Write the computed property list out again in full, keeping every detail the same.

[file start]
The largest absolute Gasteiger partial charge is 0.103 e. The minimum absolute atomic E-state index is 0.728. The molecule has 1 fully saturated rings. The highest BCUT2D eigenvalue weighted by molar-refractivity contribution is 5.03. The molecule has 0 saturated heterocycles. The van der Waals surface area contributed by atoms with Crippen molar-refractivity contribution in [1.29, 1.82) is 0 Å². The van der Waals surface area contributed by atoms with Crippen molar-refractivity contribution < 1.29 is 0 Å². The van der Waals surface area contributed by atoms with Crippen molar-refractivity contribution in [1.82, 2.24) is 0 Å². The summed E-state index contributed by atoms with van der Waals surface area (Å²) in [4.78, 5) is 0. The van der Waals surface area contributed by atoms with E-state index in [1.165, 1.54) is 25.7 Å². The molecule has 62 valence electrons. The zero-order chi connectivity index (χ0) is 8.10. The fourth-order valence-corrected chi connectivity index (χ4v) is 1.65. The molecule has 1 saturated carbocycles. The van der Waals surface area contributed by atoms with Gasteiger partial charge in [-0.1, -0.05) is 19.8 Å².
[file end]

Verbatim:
The largest absolute Gasteiger partial charge is 0.103 e. The minimum absolute atomic E-state index is 0.728. The molecule has 1 fully saturated rings. The highest BCUT2D eigenvalue weighted by molar-refractivity contribution is 5.03. The molecule has 0 saturated heterocycles. The van der Waals surface area contributed by atoms with Crippen molar-refractivity contribution in [1.29, 1.82) is 0 Å². The van der Waals surface area contributed by atoms with Crippen molar-refractivity contribution < 1.29 is 0 Å². The van der Waals surface area contributed by atoms with Crippen molar-refractivity contribution in [1.82, 2.24) is 0 Å². The summed E-state index contributed by atoms with van der Waals surface area (Å²) in [4.78, 5) is 0. The van der Waals surface area contributed by atoms with E-state index in [1.165, 1.54) is 25.7 Å². The molecule has 62 valence electrons. The zero-order chi connectivity index (χ0) is 8.10. The fourth-order valence-corrected chi connectivity index (χ4v) is 1.65. The molecule has 1 saturated carbocycles. The van der Waals surface area contributed by atoms with Gasteiger partial charge in [-0.1, -0.05) is 19.8 Å².